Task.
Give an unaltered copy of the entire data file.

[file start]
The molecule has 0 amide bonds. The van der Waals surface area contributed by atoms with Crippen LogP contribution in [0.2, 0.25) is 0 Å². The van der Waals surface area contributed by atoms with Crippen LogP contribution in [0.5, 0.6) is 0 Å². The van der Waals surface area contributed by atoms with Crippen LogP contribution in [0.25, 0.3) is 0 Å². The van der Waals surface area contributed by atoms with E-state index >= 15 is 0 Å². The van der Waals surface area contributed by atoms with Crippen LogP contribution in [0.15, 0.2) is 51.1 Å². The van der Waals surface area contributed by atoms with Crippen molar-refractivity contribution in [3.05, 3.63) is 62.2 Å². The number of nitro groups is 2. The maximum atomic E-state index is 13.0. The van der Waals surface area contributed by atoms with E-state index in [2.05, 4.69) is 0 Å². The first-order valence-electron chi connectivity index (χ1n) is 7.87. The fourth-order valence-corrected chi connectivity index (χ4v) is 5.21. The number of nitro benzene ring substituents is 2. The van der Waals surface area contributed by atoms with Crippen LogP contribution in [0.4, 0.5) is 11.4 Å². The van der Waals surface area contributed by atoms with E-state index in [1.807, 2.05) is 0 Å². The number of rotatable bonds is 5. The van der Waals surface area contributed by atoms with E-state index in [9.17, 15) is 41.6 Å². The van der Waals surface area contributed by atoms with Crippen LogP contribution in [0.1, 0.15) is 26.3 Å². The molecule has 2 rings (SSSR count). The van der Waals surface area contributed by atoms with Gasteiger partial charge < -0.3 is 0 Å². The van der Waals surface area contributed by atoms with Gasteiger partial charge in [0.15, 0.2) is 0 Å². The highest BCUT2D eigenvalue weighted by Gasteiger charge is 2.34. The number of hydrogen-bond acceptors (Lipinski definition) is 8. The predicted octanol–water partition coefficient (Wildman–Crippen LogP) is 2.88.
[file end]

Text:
The molecule has 0 amide bonds. The van der Waals surface area contributed by atoms with Crippen LogP contribution in [0.2, 0.25) is 0 Å². The van der Waals surface area contributed by atoms with Crippen LogP contribution in [0.5, 0.6) is 0 Å². The van der Waals surface area contributed by atoms with Crippen LogP contribution in [0.25, 0.3) is 0 Å². The van der Waals surface area contributed by atoms with E-state index >= 15 is 0 Å². The van der Waals surface area contributed by atoms with Crippen LogP contribution in [0.15, 0.2) is 51.1 Å². The van der Waals surface area contributed by atoms with Crippen molar-refractivity contribution in [3.05, 3.63) is 62.2 Å². The number of nitro groups is 2. The maximum atomic E-state index is 13.0. The van der Waals surface area contributed by atoms with E-state index in [2.05, 4.69) is 0 Å². The first-order valence-electron chi connectivity index (χ1n) is 7.87. The fourth-order valence-corrected chi connectivity index (χ4v) is 5.21. The number of nitro benzene ring substituents is 2. The van der Waals surface area contributed by atoms with Crippen LogP contribution in [0.4, 0.5) is 11.4 Å². The van der Waals surface area contributed by atoms with E-state index in [1.807, 2.05) is 0 Å². The number of rotatable bonds is 5. The van der Waals surface area contributed by atoms with E-state index in [9.17, 15) is 41.6 Å². The van der Waals surface area contributed by atoms with Crippen LogP contribution in [0.1, 0.15) is 26.3 Å². The molecule has 2 rings (SSSR count). The van der Waals surface area contributed by atoms with Gasteiger partial charge < -0.3 is 0 Å². The van der Waals surface area contributed by atoms with Gasteiger partial charge in [0.15, 0.2) is 0 Å². The highest BCUT2D eigenvalue weighted by Gasteiger charge is 2.34. The number of hydrogen-bond acceptors (Lipinski definition) is 8. The predicted octanol–water partition coefficient (Wildman–Crippen LogP) is 2.88.